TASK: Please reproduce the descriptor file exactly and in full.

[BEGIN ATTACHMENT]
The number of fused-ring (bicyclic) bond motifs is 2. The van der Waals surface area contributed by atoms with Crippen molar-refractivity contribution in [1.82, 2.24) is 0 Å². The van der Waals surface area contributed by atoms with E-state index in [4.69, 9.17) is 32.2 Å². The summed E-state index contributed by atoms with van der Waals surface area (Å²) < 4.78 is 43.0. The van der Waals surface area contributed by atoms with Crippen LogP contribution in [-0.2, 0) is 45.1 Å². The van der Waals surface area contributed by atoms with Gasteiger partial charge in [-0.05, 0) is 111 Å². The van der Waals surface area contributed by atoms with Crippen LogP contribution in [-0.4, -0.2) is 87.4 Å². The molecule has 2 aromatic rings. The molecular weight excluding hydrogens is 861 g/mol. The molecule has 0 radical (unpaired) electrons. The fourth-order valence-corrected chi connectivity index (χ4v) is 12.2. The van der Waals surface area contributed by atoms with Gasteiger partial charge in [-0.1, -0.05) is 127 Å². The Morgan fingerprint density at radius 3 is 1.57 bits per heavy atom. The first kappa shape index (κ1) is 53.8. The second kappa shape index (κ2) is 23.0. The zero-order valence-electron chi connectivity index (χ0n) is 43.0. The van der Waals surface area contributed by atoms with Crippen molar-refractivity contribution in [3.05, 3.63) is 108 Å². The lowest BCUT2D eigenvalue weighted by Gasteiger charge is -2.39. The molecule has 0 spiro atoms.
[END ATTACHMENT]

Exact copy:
The number of fused-ring (bicyclic) bond motifs is 2. The van der Waals surface area contributed by atoms with Crippen molar-refractivity contribution in [1.82, 2.24) is 0 Å². The van der Waals surface area contributed by atoms with E-state index in [4.69, 9.17) is 32.2 Å². The summed E-state index contributed by atoms with van der Waals surface area (Å²) < 4.78 is 43.0. The van der Waals surface area contributed by atoms with Crippen LogP contribution in [-0.2, 0) is 45.1 Å². The van der Waals surface area contributed by atoms with Gasteiger partial charge in [-0.05, 0) is 111 Å². The van der Waals surface area contributed by atoms with Crippen LogP contribution in [-0.4, -0.2) is 87.4 Å². The molecule has 2 aromatic rings. The molecular weight excluding hydrogens is 861 g/mol. The molecule has 0 radical (unpaired) electrons. The fourth-order valence-corrected chi connectivity index (χ4v) is 12.2. The van der Waals surface area contributed by atoms with Gasteiger partial charge in [-0.1, -0.05) is 127 Å². The Morgan fingerprint density at radius 3 is 1.57 bits per heavy atom. The first kappa shape index (κ1) is 53.8. The second kappa shape index (κ2) is 23.0. The zero-order valence-electron chi connectivity index (χ0n) is 43.0. The van der Waals surface area contributed by atoms with Crippen molar-refractivity contribution in [3.05, 3.63) is 108 Å². The lowest BCUT2D eigenvalue weighted by Gasteiger charge is -2.39. The molecule has 0 spiro atoms.